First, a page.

How Do Refugees Get Vetted?


According to the United Nations, there is currently an unprecedented number of displaced people in the world; almost 34,000 people a day flee their homes to escape conflict and persecution, per the UN's 2015 statistics. Out of the estimated 21.3 million refugees in the world, only a small portion resettle in the United States. Since the federal refugee program was created in 1980, 3 million refugees have entered the U.S., with 85,000 entering between October 2015 and September 2016.

The Refugee Act of 1980 established a resettlement program and federal standards for screening and admitting refugees. Just how does that vetting work?

For most refugees trying to enter the United States, the process takes between 18 and 24 months and involves referrals from the United Nations, security checks and interviews with several national security agencies in the U.S., fingerprinting, and a health screening. According to the State Department, “No traveler to the United States is subject to more rigorous security screening than the refugees the U.S. Government considers for admission.”

First, applicants have to register as refugees with the U.N. High Commissioner for Refugees (UNHCR), which works in 128 countries and runs refugee camps in places like Turkey, Jordan, Thailand and Tanzania. Being a refugee means you’ve fled your home country and are afraid to return based on fear of persecution related to your race, religion, nationality, social group (like if you’re LGBT), or political views. Ideally, you have documents that confirm your story, like letters or written testimony from friends or relatives who know your situation. Sometimes an NGO or the U.S. consulate can refer you to the UNHCR, but that’s rare.

UNHCR vets refugees for eligibility with an eye toward how vulnerable their situation is—like if they’re an orphan, a victim of torture, or if they have serious medical needs [PDF]. They also are looking to weed out people who aren’t eligible as refugees, such as war criminals. Only around 1 percent of the refugee population around the world is deemed a “strong candidate” for resettlement in another country like the U.S. or Canada. While you can put down a preference, refugees ultimately don't get to decide where they are resettled, though having family ties or speaking a particular country’s language can help.

Once the UNHCR determines that a refugee is eligible and collects their documentation and biographical info, they get forwarded on to one of nine Resettlement Support Centers that the State Department contracts with for such services. The center interviews them and puts them into a database of worldwide refugees, checks their information, and then sends it on to the other agencies that will conduct background checks. The National Counterterrorism Center, FBI, and the Departments of Defense, Homeland Security, and State all do background checks and screen refugees for threats of terrorism and any previous criminal history. The U.S. intelligence community also reviews applicants.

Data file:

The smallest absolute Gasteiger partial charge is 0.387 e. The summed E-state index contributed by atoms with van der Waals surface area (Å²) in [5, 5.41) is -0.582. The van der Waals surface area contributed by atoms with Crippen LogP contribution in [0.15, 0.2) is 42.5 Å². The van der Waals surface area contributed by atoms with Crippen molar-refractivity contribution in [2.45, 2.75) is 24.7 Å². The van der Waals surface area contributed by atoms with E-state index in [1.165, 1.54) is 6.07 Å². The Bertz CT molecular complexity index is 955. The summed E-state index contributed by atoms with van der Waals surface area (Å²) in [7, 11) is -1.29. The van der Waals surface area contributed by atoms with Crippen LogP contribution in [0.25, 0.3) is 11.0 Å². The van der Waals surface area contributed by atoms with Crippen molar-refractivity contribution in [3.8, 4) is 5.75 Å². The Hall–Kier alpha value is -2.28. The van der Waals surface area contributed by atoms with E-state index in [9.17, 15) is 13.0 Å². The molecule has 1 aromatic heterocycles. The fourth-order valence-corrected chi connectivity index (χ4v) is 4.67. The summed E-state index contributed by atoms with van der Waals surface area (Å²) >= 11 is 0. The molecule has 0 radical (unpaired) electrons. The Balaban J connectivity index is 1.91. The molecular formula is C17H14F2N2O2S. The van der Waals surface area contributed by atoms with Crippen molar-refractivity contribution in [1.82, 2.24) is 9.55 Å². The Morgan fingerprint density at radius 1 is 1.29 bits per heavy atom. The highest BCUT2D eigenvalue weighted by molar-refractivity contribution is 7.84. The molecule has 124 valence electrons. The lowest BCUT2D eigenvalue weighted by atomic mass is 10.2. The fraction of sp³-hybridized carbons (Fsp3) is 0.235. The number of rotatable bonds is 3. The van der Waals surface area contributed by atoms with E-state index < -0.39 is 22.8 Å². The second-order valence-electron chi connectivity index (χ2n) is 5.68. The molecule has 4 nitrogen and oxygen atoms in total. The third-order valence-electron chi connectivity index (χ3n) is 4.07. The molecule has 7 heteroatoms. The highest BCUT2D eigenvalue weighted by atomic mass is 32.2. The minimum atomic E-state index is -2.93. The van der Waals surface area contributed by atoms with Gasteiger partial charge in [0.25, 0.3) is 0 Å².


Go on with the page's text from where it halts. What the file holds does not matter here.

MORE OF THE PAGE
Then, all that information goes to the Department of Homeland Security and the Department of State. Those agencies conduct more interviews (in the refugee's host country) and check for inconsistencies in the refugee's story. After the Department of Homeland Security decides you are not a national security threat, you get fingerprinted. Your fingerprints are run through FBI, Department of Homeland Security, and Department of Defense databases to further screen for threats.

As a Syrian refugee currently living in the United States recently wrote in Politico:

"Over 15 months I was interviewed five times—in person, over the phone, by the United Nations and by the United States. They asked me about my family, my politics, my hobbies, my childhood, my opinions of the U.S., and even my love life. No less than four U.S. government agencies had the opportunity to screen me. By the time I received my offer to live in the United States, the U.S. officials in charge of my case file knew me better than my family and friends do."

After that, if the U.S. government believes a refugee is eligible for resettlement in America, they still have to undergo a medical check to make sure they won’t be a threat to public health once they arrive, plus take a class to learn about American culture and customs.

Once a refugee is finally cleared, they are assigned to a resettlement destination chosen by the resettlement organizations and the State Department. Officials from the nine resettlement agencies meet once a week to go over the applications and place refugees around the U.S.

Even once they go through all that, there’s still one last step in the vetting: Like any other international traveler, refugees have to go through customs and get screened by TSA.

Sound complicated? It is. To help you better wrap your mind around the steps, the Obama administration visualized this process in an infographic on the White House website: